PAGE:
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Mazda5 downsizes the minivan concept

September 02, 2005|by MALCOLM GUNN/Wheelbase Communications

It's either the smallest minivan offered for sale in North America, or it's one of the most versatile tall wagons on the market. Any way you look at it, the Mazda5 is a uniquely different kind of family bus, both in its design and in the wide range of tasks it's capable of performing.

This nifty niche vehicle takes the leadership role in a new category that's currently wide open for the taking. While most auto makers seem bent on churning out a succession of ever-expanding minivans, Mazda has taken the opposite approach by downsizing the format. This should suit buyers who don't require quite as much people or cargo space and want to save money at the gas pumps.

The Mazda5 resembles a smaller-scale version of the company's regular-strength MPV minivan, only with some extra styling sizzle tossed in for good measure. It comes with three rows of seats, two side-sliding doors and a tall ride height just like every other vehicle of its type. But the Mazda5 (not to be confused with the MX-5, formerely know as the Miata), which is based on the popular Mazda3 series and is about the same length and width as the Mazda3 Sport hatchback model, has room for a maximum of six passengers who must be willing to pack a bit light.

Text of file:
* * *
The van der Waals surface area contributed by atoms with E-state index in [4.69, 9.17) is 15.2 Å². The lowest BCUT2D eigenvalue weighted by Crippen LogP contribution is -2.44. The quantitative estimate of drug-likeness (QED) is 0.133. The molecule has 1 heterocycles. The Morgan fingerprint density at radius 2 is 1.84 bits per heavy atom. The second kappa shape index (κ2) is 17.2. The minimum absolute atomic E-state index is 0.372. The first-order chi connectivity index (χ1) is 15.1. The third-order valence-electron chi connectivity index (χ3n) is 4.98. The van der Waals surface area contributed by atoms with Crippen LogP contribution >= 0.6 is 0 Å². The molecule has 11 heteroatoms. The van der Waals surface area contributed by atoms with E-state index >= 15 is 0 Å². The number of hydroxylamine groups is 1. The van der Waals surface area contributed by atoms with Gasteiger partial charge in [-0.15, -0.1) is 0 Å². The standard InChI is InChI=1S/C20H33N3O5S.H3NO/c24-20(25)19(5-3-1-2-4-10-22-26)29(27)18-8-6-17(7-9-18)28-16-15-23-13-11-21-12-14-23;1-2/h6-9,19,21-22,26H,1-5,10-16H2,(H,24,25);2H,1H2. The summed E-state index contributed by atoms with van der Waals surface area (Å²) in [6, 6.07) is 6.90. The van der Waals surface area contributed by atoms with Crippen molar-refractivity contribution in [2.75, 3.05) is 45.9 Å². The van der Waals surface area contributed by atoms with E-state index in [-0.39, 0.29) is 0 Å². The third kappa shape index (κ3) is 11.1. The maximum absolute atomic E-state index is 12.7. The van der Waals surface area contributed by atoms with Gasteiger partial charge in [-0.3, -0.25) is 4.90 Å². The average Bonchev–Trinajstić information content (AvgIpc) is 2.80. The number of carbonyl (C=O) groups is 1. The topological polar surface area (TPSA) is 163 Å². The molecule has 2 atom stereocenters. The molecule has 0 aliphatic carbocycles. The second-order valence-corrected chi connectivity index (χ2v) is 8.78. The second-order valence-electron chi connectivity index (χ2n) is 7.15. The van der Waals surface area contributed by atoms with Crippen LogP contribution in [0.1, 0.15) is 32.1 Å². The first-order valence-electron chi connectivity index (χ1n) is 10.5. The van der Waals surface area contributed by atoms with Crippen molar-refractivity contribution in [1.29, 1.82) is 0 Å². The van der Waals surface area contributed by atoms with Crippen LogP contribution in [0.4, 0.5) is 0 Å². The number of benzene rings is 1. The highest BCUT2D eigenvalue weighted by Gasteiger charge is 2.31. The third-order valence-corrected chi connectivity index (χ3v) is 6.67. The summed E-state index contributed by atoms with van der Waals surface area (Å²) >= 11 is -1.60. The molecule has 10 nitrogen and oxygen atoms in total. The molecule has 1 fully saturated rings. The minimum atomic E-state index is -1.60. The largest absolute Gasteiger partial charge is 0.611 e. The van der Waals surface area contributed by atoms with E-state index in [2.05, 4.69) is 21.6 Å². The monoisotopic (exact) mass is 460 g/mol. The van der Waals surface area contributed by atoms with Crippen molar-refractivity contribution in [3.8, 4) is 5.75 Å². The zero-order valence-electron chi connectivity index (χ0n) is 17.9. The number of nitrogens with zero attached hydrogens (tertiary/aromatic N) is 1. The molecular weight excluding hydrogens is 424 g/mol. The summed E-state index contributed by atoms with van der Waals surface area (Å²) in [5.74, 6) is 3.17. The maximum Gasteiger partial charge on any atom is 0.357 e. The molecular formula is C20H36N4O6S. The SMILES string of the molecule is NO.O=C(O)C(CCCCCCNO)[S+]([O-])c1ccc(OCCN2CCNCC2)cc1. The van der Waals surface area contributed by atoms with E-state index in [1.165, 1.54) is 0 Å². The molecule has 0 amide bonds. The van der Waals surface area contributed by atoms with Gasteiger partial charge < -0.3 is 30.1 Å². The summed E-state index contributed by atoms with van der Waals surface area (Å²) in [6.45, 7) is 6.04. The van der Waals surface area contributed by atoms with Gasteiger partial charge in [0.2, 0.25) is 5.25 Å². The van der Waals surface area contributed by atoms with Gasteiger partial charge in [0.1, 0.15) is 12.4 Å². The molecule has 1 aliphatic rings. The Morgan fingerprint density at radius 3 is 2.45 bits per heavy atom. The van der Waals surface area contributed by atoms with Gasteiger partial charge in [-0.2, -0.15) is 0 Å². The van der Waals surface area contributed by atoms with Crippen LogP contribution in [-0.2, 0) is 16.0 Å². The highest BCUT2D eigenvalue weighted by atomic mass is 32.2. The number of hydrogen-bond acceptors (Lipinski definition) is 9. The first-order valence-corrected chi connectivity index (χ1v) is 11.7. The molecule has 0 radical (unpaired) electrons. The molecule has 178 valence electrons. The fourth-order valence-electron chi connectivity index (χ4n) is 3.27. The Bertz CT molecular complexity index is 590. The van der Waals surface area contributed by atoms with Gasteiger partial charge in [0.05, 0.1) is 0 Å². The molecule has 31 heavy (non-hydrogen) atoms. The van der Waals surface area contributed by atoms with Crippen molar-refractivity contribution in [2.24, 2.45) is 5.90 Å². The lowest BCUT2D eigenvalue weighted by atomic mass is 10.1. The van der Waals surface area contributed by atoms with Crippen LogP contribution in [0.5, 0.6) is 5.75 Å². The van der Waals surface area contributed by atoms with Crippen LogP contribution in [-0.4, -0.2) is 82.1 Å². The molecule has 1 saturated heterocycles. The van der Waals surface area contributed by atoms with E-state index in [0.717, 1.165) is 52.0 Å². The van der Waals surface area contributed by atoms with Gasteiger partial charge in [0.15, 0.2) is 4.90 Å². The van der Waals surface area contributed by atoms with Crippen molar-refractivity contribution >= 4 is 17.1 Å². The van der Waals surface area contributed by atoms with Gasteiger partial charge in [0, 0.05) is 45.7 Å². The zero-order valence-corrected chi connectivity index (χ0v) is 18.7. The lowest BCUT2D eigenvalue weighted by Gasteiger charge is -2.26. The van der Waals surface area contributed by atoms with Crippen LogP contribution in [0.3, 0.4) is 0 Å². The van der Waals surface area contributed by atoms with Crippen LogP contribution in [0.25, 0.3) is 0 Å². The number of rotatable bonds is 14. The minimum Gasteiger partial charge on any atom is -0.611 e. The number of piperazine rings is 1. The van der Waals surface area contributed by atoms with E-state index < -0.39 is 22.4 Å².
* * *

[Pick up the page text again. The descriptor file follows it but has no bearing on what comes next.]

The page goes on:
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Those fortunate passengers are treated to hospitable surroundings. The first two rows of seats consist of high-back buckets, while the third row is a 50/50 split bench. The second-row seats slide (fore/aft) and recline for optimum comfort. The seat backs on all but the driver's chair can be folded flat to accommodate bulky objects. There's also the usual assortment of cubbies and storage areas, including what Mazda refers to as a "sub-trunk" located beneath the cargo floor that provides a hiding spot for valuables.

Much of the Mazda5's engineering effort was concentrated in providing a controlled, almost sporty ride, while keeping road noise and vibration to a minimum. Another focus was to tune the Mazda3-based rear suspension to handle the weight of more passengers.

Delivering power to the Mazda5's front wheels is a 157-horsepower, 2.3-liter four-cylinder adapted from the Mazda3. Not only does this engine have a reputation as a solid performer, but it uses a metal timing chain to operate its two camshafts instead of a more commonly used (and costly to replace) rubber timing belt that must be replaced every 60,000 miles or so.

A five-speed manual transmission is standard while a four-speed automatic is optional. The shift mechanism for both is conveniently located low on the center stack, instead of between the front seats where it would take up more room.

The base Mazda5 Sport includes air conditioning, tilt/telescoping steering wheel, rain-sensing wipers, four-speaker audio system with steering-wheel-mounted controls, anti-lock brakes, 17-inch alloy wheels and side-impact and side-curtain air bags.

Move up to the Touring and the content list grows to include climate control, second-row floor console, premium sound system, power sunroof, fog lights and a rear spoiler.

However you choose to describe it, the Mazda5 is capable of serving in a variety of roles. It avoids looking or acting in a stereotypical minivan manner, yet it can do more than a comparably sized wagon or hatchback, especially when it comes to carrying people.

All of this gives the Mazda5 a first-out-of-the-gate head start that assures it of a leadership position in what could become an emerging segment. For now, it's a category of one.

Copyright 2005, Wheelbase Communications

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